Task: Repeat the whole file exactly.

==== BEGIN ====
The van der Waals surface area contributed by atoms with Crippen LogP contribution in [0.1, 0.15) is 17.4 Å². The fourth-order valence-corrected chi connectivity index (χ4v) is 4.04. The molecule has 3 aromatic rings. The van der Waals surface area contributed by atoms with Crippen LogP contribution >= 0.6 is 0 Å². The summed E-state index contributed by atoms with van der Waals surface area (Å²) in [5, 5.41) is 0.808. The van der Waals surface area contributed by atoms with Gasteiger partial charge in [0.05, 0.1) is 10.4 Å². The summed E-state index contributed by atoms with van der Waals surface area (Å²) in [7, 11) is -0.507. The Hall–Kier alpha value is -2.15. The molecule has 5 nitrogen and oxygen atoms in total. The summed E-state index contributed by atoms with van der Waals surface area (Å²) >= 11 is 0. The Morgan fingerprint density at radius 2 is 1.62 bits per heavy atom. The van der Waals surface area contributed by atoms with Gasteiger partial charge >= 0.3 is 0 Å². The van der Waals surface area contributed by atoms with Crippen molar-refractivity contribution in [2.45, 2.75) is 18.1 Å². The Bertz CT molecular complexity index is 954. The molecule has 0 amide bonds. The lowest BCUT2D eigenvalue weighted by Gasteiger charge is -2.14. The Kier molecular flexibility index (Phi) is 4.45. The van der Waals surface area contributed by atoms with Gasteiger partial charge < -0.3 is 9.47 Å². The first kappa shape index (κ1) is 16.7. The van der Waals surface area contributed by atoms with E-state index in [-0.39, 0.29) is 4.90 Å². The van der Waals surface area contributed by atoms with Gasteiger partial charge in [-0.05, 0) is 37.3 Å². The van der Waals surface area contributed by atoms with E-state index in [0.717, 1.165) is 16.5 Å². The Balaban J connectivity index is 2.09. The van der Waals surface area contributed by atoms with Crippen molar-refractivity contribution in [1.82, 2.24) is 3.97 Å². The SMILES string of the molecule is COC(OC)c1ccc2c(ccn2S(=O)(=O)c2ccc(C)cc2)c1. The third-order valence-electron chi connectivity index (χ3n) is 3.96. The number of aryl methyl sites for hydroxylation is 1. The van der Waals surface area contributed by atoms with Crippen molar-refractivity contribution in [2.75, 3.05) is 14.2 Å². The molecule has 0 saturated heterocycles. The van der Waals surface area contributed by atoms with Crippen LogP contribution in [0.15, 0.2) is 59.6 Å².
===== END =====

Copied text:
The van der Waals surface area contributed by atoms with Crippen LogP contribution in [0.1, 0.15) is 17.4 Å². The fourth-order valence-corrected chi connectivity index (χ4v) is 4.04. The molecule has 3 aromatic rings. The van der Waals surface area contributed by atoms with Crippen LogP contribution >= 0.6 is 0 Å². The summed E-state index contributed by atoms with van der Waals surface area (Å²) in [5, 5.41) is 0.808. The van der Waals surface area contributed by atoms with Gasteiger partial charge in [0.05, 0.1) is 10.4 Å². The summed E-state index contributed by atoms with van der Waals surface area (Å²) in [7, 11) is -0.507. The Hall–Kier alpha value is -2.15. The molecule has 5 nitrogen and oxygen atoms in total. The summed E-state index contributed by atoms with van der Waals surface area (Å²) >= 11 is 0. The Morgan fingerprint density at radius 2 is 1.62 bits per heavy atom. The van der Waals surface area contributed by atoms with Gasteiger partial charge >= 0.3 is 0 Å². The van der Waals surface area contributed by atoms with Crippen molar-refractivity contribution in [2.45, 2.75) is 18.1 Å². The Bertz CT molecular complexity index is 954. The molecule has 0 amide bonds. The lowest BCUT2D eigenvalue weighted by Gasteiger charge is -2.14. The Kier molecular flexibility index (Phi) is 4.45. The van der Waals surface area contributed by atoms with Gasteiger partial charge < -0.3 is 9.47 Å². The first kappa shape index (κ1) is 16.7. The van der Waals surface area contributed by atoms with E-state index in [-0.39, 0.29) is 4.90 Å². The van der Waals surface area contributed by atoms with Gasteiger partial charge in [-0.05, 0) is 37.3 Å². The van der Waals surface area contributed by atoms with E-state index in [0.717, 1.165) is 16.5 Å². The Balaban J connectivity index is 2.09. The van der Waals surface area contributed by atoms with Crippen molar-refractivity contribution in [1.82, 2.24) is 3.97 Å². The SMILES string of the molecule is COC(OC)c1ccc2c(ccn2S(=O)(=O)c2ccc(C)cc2)c1. The third-order valence-electron chi connectivity index (χ3n) is 3.96. The number of aryl methyl sites for hydroxylation is 1. The van der Waals surface area contributed by atoms with Crippen molar-refractivity contribution in [2.75, 3.05) is 14.2 Å². The molecule has 0 saturated heterocycles. The van der Waals surface area contributed by atoms with Crippen LogP contribution in [0.15, 0.2) is 59.6 Å².